A Critic’s Take on The Oscars in Uncertain Times
“We’re losing something obvious. One another.”
Wesley Morris, The New York Times
Tonight is the night the film industry looks forward to all year – Oscar Night. The glitz and glitter will no doubt be subdued but one thing remains the same – the best films – like this year’s Academy Award nominees – transport us to new places, reflect who we are, challenge our perceptions, and hopefully employ our curiosity long after the lights go up.
Yet even with the red carpet being rolled out and signs of hope emerging all around us, we remain a society still processing and healing from a year of social upheaval and reckoning like none other.
Movies can help, and fortunately after years of inequities “the academy’s vow to do better with respect to racial, ethnic and gender representation, essentially, bore out” according to The New York Times critic Wesley Morris. It’s the kind of change that marks progress and perhaps can somewhat be attributed to the pandemic. But at the same time, the past year, with its shuttered theaters around the globe, has led to an industry shift with uncertain ramifications for filmmaking and watching that those of us who love the movies may not fully comprehend for years to come.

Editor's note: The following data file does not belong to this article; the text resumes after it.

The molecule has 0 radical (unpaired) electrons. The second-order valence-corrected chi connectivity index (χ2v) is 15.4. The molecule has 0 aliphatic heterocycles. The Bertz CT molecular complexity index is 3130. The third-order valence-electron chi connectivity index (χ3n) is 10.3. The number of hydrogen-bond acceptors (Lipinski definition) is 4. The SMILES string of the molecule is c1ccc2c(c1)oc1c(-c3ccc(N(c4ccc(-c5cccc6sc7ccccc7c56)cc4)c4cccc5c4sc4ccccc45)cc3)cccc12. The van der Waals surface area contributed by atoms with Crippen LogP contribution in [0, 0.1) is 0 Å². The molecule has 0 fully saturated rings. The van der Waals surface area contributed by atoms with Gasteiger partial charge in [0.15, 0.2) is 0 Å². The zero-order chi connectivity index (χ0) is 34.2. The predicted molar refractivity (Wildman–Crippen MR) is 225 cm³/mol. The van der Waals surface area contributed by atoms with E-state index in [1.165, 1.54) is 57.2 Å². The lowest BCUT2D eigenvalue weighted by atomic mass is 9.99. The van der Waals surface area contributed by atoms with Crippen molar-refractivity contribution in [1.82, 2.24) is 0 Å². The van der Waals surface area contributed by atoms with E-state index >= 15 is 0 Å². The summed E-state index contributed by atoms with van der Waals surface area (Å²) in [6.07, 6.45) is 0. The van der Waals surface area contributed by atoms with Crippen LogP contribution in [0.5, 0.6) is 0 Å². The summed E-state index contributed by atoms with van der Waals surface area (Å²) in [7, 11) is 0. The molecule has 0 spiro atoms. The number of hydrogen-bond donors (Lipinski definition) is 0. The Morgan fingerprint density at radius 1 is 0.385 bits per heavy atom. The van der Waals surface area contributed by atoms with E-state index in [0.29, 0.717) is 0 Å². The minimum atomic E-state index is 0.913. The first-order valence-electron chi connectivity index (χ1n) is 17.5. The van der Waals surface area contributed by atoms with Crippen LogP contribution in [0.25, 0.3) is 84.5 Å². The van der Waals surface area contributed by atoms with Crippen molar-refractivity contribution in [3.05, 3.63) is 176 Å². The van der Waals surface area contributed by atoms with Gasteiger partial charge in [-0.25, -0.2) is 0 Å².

So today, before we fill out our ballots and root for our favorites, we share Morris’ insightful article and ask what do you see for the future of film? As always, we love to hear from you, so follow us and comment on social or email us at firstname.lastname@example.org.
Photo credit: Erik Carter, New York Times